Why Skincare Isn’t Just About Actives

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How to cite: Wong M. Why Skincare Isn’t Just About Actives. Lab Muffin Beauty Science. December 14, 2019. Accessed February 22, 2024. https://labmuffin.com/why-skincare-isnt-just-about-actives/

I’ve seen many people online say things like “moisturisers just seal in moisture, you need actives to have real anti-aging effects”.

I strongly disagree, and to back up my case I’m going to present a recent study that I think really illustrates the difference a basic product (cleanser, moisturiser, sunscreen) can make. The “actives or nothing” approach really underestimates how your skin is a living organism, with the capacity to repair itself if you sort out the fundamentals of your skincare routine. Actives like retinoids and vitamin C get a lot of attention, and they do deserve a lot of credit – but getting your basic products right is crucial to healthy skin!

It’s a bit like the role of diet and exercise (the basics) in maintaining your health, versus using active medications. While the actives are important in fixing unhealthy conditions, there’s a lot of good that can come from preventing these in the first place, by keeping your body working like it should! Your body (including your skin) is also capable of healing itself to some extent, as long as you’re not continually hurting it.

This recent study was published in the Journal of the European Academy of Dermatology and Venereology. It’s on whether a moisturiser without any traditional “active” ingredients can decrease inflammatory markers in the blood… and it turns out they can!

Atopalm Real Barrier Cream
I didn’t have the specific Atopalm product, so here are some other ones I own…

Background: Inflammation and Skincare

A bit of background to the study:

Low-level, continuous systemic (whole-body) inflammation is one of the hallmarks of the aging human body, with the catchy name of “inflammaging”. Inflammation has been linked to the development of age-related conditions like type 2 diabetes, osteoporosis and Alzheimer’s disease.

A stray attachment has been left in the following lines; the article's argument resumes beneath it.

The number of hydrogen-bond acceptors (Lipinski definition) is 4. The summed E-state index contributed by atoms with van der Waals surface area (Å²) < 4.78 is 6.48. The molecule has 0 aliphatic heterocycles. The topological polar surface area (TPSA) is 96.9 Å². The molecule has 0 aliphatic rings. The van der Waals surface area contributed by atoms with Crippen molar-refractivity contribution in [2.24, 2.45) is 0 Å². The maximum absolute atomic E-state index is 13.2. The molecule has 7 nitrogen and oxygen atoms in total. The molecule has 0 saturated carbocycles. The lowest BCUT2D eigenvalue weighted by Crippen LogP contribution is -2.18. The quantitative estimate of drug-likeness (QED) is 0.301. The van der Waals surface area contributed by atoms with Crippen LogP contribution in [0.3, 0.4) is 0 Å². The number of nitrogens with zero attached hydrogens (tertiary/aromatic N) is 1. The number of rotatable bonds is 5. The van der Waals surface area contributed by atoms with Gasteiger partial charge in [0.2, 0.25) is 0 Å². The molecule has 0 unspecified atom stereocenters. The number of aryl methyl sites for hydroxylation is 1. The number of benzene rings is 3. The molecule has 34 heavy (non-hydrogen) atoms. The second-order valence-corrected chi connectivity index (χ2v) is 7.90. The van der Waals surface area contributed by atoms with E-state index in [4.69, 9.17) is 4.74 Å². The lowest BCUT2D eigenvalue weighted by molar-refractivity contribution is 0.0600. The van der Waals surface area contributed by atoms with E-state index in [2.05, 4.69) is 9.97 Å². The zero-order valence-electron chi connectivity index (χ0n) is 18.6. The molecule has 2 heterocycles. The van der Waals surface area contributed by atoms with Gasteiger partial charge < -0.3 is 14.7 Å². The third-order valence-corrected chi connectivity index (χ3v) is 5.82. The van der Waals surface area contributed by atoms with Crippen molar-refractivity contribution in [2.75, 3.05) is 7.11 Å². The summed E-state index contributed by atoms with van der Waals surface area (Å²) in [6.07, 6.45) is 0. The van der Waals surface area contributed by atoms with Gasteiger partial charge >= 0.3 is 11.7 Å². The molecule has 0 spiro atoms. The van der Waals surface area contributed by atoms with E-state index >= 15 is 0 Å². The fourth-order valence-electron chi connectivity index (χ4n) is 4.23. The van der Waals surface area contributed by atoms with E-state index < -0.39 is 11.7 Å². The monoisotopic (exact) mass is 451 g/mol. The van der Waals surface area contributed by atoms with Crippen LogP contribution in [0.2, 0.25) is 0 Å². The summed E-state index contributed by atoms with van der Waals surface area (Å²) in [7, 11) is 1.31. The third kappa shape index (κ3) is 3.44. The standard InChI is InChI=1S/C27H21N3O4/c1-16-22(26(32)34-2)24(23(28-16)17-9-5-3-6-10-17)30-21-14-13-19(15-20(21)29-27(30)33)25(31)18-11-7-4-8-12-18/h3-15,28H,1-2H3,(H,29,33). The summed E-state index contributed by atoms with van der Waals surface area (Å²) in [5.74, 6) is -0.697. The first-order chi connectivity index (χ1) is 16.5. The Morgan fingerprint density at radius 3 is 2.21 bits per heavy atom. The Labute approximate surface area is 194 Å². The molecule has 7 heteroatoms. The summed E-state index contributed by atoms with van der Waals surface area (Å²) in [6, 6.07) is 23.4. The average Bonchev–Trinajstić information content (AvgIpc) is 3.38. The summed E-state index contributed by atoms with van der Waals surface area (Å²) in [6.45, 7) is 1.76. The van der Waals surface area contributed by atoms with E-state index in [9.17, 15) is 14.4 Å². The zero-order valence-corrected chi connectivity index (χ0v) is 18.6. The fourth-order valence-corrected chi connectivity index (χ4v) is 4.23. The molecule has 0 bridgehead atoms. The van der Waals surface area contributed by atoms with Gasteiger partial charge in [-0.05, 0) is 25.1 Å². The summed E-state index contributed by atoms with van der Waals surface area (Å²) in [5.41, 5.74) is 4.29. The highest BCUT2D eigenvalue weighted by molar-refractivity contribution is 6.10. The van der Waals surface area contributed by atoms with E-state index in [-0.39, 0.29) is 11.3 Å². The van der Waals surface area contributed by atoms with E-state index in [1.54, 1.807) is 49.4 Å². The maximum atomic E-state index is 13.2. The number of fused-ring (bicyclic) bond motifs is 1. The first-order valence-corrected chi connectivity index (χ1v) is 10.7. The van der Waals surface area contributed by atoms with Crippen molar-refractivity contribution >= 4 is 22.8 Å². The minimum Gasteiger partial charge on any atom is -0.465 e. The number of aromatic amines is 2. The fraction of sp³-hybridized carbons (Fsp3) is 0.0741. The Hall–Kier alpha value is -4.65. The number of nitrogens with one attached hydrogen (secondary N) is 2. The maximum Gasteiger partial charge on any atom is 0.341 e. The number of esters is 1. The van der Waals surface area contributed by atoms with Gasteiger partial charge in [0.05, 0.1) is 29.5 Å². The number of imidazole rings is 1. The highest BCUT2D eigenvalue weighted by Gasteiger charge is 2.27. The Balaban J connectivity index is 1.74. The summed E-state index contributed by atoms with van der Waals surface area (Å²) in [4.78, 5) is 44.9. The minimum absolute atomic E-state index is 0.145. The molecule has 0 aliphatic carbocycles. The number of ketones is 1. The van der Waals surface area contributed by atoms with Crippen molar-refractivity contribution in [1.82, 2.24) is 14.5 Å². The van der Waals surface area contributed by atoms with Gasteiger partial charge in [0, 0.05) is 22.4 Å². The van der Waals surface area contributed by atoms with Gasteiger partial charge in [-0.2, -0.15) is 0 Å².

Skin is a huge organ, so it’s quite possible that its state can change how the rest of your body functions. Some inflammatory skin diseases like atopic dermatitis and psoriasis are associated with changes in the levels of inflammatory markers (cytokines) in the blood.

It’s also been observed that in mice, skin disturbances like increased pH can cause inflammation in aged skin, as well as an increase in inflammatory cytokines in mice.

So the scientists decided to find out if using a moisturiser mimicing the components of a healthy skin barrier could decrease the inflammatory markers. Turns out it could!

Study Details

The study was performed on 63 aged volunteers (58-95 years old, median in the mid-70s) living in an assisted living facility. None of them had a history of inflammatory diseases. They all stopped using skincare products (including soaps!) for a week before the study. Staff applied 3 mL of Atopalm Intensive Moisturizing Cream to half of the aged volunteers all over twice a day for a month, while the other half stayed untreated (the control group, to act as a comparison).

(Note: This study wasn’t sponsored or linked to Atopalm in any way! This is pretty rare for a study that names a specific brand of product.)

Blood samples were collected from all of the aged volunteers and 11 young volunteers (average age 32.7) right before and right after the treatment period. The levels of three cytokines strongly associated with age-related disorders, IL-1β, IL-6 and TNFα were measured, as well as skin hydration, skin pH and transepidermal water loss (TEWL).

Skin hydration increased a lot, and skin pH and TEWL decreased after treatment with the moisturising cream, which isn’t surprising since there are lots of other studies showing the same thing. But what’s new this time is the cytokine levels: IL1β and IL-6 decreased with treatment, to comparable levels with the young volunteers!